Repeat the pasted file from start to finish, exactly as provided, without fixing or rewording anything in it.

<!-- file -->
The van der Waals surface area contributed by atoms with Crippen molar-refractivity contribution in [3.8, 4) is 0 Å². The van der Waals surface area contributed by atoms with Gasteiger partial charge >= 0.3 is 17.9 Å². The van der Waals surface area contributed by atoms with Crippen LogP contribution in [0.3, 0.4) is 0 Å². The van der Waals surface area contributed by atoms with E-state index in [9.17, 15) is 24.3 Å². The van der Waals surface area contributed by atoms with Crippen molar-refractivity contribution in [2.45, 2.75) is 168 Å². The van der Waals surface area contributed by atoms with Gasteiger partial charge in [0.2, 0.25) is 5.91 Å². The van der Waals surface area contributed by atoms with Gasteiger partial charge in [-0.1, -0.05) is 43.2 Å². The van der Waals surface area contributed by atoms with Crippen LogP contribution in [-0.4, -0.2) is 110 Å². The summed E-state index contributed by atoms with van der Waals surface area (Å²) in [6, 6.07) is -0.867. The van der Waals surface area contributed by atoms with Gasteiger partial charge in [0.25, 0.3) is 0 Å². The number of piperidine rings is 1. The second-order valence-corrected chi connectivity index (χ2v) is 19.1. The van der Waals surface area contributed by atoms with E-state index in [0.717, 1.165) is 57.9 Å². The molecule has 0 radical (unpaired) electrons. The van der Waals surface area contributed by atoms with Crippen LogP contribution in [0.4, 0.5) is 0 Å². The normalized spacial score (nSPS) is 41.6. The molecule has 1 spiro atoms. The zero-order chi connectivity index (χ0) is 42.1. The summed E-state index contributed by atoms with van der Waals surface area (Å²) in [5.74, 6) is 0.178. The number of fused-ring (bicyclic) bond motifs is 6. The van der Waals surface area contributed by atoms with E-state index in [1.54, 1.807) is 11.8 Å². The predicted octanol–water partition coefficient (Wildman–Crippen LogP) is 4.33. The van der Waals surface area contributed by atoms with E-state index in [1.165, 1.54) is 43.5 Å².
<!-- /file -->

The van der Waals surface area contributed by atoms with Crippen molar-refractivity contribution in [3.8, 4) is 0 Å². The van der Waals surface area contributed by atoms with Gasteiger partial charge >= 0.3 is 17.9 Å². The van der Waals surface area contributed by atoms with Crippen LogP contribution in [0.3, 0.4) is 0 Å². The van der Waals surface area contributed by atoms with E-state index in [9.17, 15) is 24.3 Å². The van der Waals surface area contributed by atoms with Crippen molar-refractivity contribution in [2.45, 2.75) is 168 Å². The van der Waals surface area contributed by atoms with Gasteiger partial charge in [0.2, 0.25) is 5.91 Å². The van der Waals surface area contributed by atoms with Gasteiger partial charge in [-0.1, -0.05) is 43.2 Å². The van der Waals surface area contributed by atoms with Crippen LogP contribution in [-0.4, -0.2) is 110 Å². The summed E-state index contributed by atoms with van der Waals surface area (Å²) in [6, 6.07) is -0.867. The van der Waals surface area contributed by atoms with Gasteiger partial charge in [0.25, 0.3) is 0 Å². The number of piperidine rings is 1. The second-order valence-corrected chi connectivity index (χ2v) is 19.1. The van der Waals surface area contributed by atoms with E-state index in [0.717, 1.165) is 57.9 Å². The molecule has 0 radical (unpaired) electrons. The van der Waals surface area contributed by atoms with Crippen LogP contribution in [0.4, 0.5) is 0 Å². The normalized spacial score (nSPS) is 41.6. The molecule has 1 spiro atoms. The zero-order chi connectivity index (χ0) is 42.1. The summed E-state index contributed by atoms with van der Waals surface area (Å²) in [5.74, 6) is 0.178. The number of fused-ring (bicyclic) bond motifs is 6. The van der Waals surface area contributed by atoms with E-state index in [1.54, 1.807) is 11.8 Å². The predicted octanol–water partition coefficient (Wildman–Crippen LogP) is 4.33. The van der Waals surface area contributed by atoms with E-state index in [1.165, 1.54) is 43.5 Å².